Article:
3D In The Air
European research project scientists are exploring how to capture, process and display accurate 3D reproductions of cultural sites located in challenging environments.
Scladina Cave is an archaeological site in Belgium. According to prehistorians, Neanderthal men and women used this space more than 1,000 centuries ago.
It’s with very modern technology, such as drones, that researchers are currently looking for ways to better study, protect and promote the site.
At Scladina cave they’re testing their secret weapon, a drone, in a prehistoric environment.
The use of a drone in such a complex site is full of challenges – and rewards.
Frederic Bezombes, Mechatronic Engineer, Liverpool John Moores University:
“In normal 3D mapping, with cameras on the ground, you always have gaps; as you work with the same perspective you are never able to accurately map what is above. But with a drone equipped with cameras with wide angles we’re able to fill those gaps in just one go.”
The drone is equipped with three cameras that record every corner of the cave. Each object is mapped in its own archaeological context.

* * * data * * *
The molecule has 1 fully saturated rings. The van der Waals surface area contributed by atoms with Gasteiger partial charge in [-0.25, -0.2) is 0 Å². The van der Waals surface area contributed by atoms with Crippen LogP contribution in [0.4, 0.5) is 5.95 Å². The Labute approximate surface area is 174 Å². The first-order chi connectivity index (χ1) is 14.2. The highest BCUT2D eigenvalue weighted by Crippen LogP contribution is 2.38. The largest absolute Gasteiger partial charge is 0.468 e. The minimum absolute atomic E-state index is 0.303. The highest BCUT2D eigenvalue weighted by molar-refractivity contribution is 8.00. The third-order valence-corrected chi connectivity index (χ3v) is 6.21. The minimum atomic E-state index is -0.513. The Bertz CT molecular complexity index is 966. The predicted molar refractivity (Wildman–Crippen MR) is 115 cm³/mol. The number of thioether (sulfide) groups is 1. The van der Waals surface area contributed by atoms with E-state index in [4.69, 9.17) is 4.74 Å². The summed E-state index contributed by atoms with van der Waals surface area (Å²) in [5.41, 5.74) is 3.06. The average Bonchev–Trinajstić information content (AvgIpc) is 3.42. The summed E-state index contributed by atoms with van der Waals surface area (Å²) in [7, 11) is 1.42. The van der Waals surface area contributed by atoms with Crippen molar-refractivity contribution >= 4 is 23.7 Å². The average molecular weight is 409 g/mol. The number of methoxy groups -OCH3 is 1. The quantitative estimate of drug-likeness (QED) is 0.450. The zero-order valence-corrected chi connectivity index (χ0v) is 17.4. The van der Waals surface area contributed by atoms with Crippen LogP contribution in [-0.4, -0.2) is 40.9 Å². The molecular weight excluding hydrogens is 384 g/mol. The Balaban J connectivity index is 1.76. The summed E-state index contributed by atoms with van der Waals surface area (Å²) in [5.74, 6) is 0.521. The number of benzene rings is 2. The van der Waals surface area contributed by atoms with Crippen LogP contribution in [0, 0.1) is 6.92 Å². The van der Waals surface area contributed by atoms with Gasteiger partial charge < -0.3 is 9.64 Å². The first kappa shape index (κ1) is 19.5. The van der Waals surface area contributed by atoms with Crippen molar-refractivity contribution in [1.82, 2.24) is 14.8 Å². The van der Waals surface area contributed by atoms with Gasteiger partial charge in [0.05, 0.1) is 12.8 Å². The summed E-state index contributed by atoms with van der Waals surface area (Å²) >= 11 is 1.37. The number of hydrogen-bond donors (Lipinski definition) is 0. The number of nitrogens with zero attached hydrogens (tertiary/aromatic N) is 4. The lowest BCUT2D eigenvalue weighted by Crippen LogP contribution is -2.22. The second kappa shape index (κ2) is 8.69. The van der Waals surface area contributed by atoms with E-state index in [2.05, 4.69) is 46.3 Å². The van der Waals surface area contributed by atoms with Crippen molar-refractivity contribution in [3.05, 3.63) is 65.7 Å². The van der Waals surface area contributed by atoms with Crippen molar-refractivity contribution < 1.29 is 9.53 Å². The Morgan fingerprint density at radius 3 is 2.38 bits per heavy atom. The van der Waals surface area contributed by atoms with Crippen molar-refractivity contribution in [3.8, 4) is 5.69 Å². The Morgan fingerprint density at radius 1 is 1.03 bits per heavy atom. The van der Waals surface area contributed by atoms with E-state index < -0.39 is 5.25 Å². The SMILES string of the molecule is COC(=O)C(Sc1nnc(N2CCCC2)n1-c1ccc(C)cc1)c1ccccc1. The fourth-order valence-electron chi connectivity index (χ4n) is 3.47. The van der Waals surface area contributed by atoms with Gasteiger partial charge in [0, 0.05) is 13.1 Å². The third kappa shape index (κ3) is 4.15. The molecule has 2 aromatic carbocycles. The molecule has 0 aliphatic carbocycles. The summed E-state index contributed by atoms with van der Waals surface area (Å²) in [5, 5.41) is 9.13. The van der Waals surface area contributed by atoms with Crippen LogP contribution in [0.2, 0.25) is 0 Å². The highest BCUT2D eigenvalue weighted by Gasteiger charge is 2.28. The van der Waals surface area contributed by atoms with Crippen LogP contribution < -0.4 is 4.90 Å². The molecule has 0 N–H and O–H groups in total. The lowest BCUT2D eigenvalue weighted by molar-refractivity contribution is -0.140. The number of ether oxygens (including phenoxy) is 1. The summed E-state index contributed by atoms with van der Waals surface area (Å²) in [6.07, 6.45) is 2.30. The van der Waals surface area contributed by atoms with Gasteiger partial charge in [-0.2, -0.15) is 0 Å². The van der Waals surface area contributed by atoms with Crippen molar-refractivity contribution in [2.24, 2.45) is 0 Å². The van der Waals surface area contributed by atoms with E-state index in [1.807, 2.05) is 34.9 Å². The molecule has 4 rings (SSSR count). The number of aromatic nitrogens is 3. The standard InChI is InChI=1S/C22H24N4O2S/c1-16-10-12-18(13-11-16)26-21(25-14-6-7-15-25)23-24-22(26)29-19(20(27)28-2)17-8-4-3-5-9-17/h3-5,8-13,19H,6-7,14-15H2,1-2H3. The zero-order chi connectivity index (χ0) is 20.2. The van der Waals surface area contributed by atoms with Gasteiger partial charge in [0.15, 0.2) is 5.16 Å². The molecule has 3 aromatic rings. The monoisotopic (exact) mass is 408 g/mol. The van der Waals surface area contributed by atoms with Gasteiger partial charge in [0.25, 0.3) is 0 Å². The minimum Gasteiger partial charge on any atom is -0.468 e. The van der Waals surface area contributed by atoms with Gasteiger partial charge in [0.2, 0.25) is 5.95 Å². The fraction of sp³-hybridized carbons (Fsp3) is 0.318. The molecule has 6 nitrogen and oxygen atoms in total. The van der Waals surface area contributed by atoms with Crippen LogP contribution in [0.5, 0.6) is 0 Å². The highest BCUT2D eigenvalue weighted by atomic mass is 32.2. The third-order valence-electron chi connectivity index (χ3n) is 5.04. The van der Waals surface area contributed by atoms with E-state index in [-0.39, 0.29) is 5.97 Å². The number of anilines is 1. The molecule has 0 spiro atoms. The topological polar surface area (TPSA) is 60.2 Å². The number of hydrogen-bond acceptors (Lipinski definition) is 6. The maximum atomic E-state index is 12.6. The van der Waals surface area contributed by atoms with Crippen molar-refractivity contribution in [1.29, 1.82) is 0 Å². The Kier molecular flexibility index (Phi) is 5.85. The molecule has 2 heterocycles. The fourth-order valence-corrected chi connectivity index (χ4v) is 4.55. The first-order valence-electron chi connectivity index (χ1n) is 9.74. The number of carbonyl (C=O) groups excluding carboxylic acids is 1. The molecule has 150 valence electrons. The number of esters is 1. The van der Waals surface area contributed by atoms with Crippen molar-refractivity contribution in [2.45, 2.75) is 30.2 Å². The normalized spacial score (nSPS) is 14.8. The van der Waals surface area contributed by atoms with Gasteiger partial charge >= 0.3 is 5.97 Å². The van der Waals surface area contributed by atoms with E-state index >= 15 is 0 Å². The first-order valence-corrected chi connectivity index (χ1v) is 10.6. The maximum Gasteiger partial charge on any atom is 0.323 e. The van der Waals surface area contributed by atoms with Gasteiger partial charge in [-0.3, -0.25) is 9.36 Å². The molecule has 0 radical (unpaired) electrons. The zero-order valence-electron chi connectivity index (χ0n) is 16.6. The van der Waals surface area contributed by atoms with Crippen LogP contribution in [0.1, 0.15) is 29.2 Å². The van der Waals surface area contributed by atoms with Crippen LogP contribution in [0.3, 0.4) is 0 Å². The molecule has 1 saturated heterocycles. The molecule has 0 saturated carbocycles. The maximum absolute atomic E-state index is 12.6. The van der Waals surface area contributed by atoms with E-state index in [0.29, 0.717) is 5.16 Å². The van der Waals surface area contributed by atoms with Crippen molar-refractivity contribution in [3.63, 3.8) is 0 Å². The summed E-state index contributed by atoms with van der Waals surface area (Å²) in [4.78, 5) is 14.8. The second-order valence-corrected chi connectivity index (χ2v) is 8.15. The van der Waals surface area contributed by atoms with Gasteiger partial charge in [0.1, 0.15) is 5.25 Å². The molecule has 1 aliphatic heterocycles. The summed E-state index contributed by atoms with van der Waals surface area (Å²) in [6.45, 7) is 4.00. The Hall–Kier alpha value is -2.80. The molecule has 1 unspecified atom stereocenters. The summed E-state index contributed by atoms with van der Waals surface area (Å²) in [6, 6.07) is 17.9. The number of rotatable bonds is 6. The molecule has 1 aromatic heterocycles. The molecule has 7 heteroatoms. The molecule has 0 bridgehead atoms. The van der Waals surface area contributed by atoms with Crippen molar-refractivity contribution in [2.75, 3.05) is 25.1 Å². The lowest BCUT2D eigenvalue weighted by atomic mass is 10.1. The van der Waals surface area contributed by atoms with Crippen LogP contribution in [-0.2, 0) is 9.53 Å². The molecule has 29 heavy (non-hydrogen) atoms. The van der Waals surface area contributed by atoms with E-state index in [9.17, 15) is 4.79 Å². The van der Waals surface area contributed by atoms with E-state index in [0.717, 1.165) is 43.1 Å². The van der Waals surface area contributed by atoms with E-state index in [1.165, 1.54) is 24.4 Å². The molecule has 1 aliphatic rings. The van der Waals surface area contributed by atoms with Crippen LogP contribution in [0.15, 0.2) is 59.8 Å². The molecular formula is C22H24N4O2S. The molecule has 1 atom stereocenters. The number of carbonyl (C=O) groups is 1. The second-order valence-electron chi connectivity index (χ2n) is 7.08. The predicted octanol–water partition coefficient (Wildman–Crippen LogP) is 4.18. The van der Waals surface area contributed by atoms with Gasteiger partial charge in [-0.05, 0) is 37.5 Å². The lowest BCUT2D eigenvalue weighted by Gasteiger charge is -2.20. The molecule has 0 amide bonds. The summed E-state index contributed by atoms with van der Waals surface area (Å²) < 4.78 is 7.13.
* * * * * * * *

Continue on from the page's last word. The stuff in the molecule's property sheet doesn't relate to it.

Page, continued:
Engineers are actively helped by archaeologists, for whom the pictures obtained are full of promise.
Kevin Di Modica, Prehistorian:
Post-capture processing allows for the development of digital 3D representations.
Drones, scientists say, are indeed proving useful when it comes to providing cost-efficient solutions to develop 3D models of cultural sites.
Isabelle De Groote, Paleoanthropoligist, John Moores University / Digiart Project Coordinator:
Scientists now want to use these 3D animation to make video-games and create interactive Web databases to better promote European cultural assets.
For that they are using not only visual material from drones but also sophisticated scans of small cultural objects.
Frederic Precioso, Computer Scientist, Nice Sophia Antipolis University:
“If these other objects are enriched with other complementary information, meta-data, multimedia, we are then able to link our object to this.”
The final goal, scientists say, is to offer citizens an interactive hand for a better, deeper understanding of cultural sites, particularly ones whose access is difficult or restricted, like Scladina Cave.
Kevin Di Modica:
Isabelle De Groote:
The video on this page was prepared in collaboration with Euronews for the Futuris programme.